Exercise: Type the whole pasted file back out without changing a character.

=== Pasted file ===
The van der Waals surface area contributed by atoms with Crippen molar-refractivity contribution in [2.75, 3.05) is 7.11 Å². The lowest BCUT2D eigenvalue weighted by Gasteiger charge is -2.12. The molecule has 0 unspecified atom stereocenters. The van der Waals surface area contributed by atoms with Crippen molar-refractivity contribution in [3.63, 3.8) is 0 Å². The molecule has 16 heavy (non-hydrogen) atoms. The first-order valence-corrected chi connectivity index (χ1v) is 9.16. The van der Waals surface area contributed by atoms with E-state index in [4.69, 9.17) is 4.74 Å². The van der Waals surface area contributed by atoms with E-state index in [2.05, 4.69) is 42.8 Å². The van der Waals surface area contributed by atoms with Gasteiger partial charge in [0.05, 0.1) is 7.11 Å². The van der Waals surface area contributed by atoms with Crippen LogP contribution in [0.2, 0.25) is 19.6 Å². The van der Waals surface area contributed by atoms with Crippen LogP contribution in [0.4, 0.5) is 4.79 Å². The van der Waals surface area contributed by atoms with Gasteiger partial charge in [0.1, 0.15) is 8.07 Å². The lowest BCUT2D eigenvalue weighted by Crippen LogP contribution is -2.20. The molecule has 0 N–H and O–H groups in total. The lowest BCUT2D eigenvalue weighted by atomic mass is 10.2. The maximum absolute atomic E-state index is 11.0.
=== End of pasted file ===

The van der Waals surface area contributed by atoms with Crippen molar-refractivity contribution in [2.75, 3.05) is 7.11 Å². The lowest BCUT2D eigenvalue weighted by Gasteiger charge is -2.12. The molecule has 0 unspecified atom stereocenters. The van der Waals surface area contributed by atoms with Crippen molar-refractivity contribution in [3.63, 3.8) is 0 Å². The molecule has 16 heavy (non-hydrogen) atoms. The first-order valence-corrected chi connectivity index (χ1v) is 9.16. The van der Waals surface area contributed by atoms with E-state index in [4.69, 9.17) is 4.74 Å². The van der Waals surface area contributed by atoms with E-state index in [2.05, 4.69) is 42.8 Å². The van der Waals surface area contributed by atoms with Gasteiger partial charge in [0.05, 0.1) is 7.11 Å². The van der Waals surface area contributed by atoms with Crippen LogP contribution in [0.2, 0.25) is 19.6 Å². The van der Waals surface area contributed by atoms with Crippen LogP contribution in [0.4, 0.5) is 4.79 Å². The van der Waals surface area contributed by atoms with Gasteiger partial charge in [0.1, 0.15) is 8.07 Å². The lowest BCUT2D eigenvalue weighted by Crippen LogP contribution is -2.20. The molecule has 0 N–H and O–H groups in total. The lowest BCUT2D eigenvalue weighted by atomic mass is 10.2. The maximum absolute atomic E-state index is 11.0.